Our politics, particularly in an age of terror, austerity and growing inequality, is predicated on the basis that people are basically venal, selfish, dishonest and untrustworthy. The poor are assumed not to be looking for work but cheating on welfare; foreigners are assumed to be taking something from a culture rather than contributing something to it; public sector workers, like Tuff, are assumed not to be devoted to public service but a drain on our taxes. The disabled are assumed to be well. When we look at others, the default position in much of western political culture is not to see ourselves in them but to see a threat.
There's a great deal in there that a lot in Labour are going to have to re-learn if they are to deliver Freedom From Fear. Liam Byrne is nowhere near understanding almost any of what Younge has written.
The second point is one that has not been raised in the Guardian for a long time, and I am glad Younge, who acknowledges his lack of religious faith in the article, had the courage to recognise that the Antoinette Tuff, who did the talking to the potential gunman, attributed her courage to her religious faith. As he has written:
It has become fashionable, particularly among those who think themselves progressive in Europe, to disparage not just faith but the faithful (with particular disdain reserved for Islam). All too often mistaking incivility for satire, those who set themselves up as the arbiters of reason present religion as the source of the world's problems and the religious as its unquestioning dupes.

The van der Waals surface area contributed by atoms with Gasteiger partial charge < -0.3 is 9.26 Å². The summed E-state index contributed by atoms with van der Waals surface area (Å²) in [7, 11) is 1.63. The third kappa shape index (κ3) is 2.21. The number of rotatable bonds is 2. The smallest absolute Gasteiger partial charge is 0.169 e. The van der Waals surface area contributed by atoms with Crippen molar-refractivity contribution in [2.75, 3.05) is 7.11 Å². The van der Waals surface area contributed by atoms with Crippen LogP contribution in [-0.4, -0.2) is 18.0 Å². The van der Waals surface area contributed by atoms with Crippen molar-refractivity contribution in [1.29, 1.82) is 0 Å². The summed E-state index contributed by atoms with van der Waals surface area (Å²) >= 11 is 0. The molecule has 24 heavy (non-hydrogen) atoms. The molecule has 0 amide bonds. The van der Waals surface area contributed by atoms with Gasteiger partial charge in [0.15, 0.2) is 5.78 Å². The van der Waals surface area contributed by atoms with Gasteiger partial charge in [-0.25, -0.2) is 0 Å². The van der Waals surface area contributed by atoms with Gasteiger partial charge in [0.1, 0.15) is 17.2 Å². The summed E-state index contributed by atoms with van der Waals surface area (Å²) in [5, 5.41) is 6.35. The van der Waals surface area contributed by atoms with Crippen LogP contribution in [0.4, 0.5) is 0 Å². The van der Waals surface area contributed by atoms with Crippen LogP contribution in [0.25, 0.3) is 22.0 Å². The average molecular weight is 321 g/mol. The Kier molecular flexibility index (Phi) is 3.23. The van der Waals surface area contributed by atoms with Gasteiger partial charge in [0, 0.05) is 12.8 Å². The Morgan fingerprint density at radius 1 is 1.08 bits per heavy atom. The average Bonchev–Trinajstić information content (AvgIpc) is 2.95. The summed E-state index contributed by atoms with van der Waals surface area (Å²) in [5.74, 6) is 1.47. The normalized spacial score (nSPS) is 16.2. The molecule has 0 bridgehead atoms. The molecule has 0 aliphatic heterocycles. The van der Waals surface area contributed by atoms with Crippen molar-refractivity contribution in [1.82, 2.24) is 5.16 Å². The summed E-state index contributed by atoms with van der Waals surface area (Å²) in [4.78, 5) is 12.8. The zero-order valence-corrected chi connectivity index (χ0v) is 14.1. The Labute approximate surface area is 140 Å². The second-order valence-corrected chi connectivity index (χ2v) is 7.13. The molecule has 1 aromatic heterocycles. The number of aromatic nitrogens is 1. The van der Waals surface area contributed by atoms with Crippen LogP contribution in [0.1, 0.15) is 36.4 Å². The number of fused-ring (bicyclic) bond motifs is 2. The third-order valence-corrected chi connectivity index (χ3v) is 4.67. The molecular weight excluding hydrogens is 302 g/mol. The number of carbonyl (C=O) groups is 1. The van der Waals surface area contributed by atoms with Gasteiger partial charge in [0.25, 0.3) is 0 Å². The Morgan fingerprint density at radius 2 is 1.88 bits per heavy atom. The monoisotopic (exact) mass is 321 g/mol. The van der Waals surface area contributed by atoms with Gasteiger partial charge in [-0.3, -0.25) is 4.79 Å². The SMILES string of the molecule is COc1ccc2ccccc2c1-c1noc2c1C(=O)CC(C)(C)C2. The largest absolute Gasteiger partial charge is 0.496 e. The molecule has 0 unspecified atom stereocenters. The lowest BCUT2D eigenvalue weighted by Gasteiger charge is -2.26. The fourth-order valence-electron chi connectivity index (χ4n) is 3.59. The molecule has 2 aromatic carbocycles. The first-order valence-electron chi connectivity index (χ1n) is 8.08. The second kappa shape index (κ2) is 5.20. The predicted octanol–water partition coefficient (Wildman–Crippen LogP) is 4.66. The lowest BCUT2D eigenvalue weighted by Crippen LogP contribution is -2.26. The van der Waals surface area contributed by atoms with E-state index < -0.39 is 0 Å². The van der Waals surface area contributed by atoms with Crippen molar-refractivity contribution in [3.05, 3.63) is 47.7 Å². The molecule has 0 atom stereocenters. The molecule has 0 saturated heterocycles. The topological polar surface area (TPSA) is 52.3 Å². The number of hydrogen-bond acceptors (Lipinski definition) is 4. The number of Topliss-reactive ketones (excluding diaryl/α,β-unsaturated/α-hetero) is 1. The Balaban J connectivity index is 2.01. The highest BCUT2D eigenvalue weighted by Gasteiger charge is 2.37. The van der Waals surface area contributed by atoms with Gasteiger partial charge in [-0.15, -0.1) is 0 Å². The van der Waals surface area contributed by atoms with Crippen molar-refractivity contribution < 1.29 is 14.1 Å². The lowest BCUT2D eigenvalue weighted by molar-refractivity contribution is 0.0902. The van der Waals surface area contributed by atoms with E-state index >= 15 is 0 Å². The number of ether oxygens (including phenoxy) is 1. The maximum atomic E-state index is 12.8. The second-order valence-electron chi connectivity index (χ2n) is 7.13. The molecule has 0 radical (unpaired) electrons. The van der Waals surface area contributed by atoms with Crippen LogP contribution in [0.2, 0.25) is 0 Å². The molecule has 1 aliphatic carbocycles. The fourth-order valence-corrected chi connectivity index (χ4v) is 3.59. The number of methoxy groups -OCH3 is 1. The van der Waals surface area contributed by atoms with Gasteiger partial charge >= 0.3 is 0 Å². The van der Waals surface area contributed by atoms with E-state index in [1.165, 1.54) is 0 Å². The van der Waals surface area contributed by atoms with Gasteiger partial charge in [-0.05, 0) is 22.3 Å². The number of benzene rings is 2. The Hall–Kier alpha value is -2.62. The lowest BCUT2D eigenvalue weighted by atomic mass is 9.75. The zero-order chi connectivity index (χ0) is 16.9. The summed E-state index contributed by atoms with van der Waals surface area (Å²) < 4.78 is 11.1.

Emerging from a decade that pitted George Bush against Osama bin Laden to deadly effect, we should not be too surprised. People have done terrible things in the name of religion. From Pol Pot to the reign of terror following the French revolution, they have also done terrible things in the name of reason.
Leaving aside for a moment where ridiculing the religious leaves the contributions of Desmond Tutu, Martin Luther King, Trevor Huddleston, Bruce Kent, Harriet Tubman, Muhammad Ali, Gandhi and Malcolm X: where does it leave Tuff? A sucker or a saviour?
We can't all be that heroic. But we all deserve a political culture that assumes the best of us rather than pandering to the worst, and the space to find our best selves free from contempt, so long as we don't harm anyone else on the way.
I have no idea if Tuff would have acted as she did with or without her faith. And nor has anyone else, Tuff included. The fact was she did attribute it to her faith. Whatever someone else might think she believed it changed her behaviour. It temporarily at least gave her Freedom From Fear.
Now don't get me wrong: I acknowledge I have a faith but exercise it in one of the most liberal religious groups that now exists. I do not expect faith from anyone, and never seek to convert to whatever I believe in on this issue. My point is different, and so is Younge's, I think. And it's in his last line.
We should have politics that assumes the best of us - all of us, and not just the mythical 'hard working family' which excludes most in society.
We should have freedom to find our best selves.
We should be free from the harm of others.
That's the politics we need. There's not a lot of it available right now.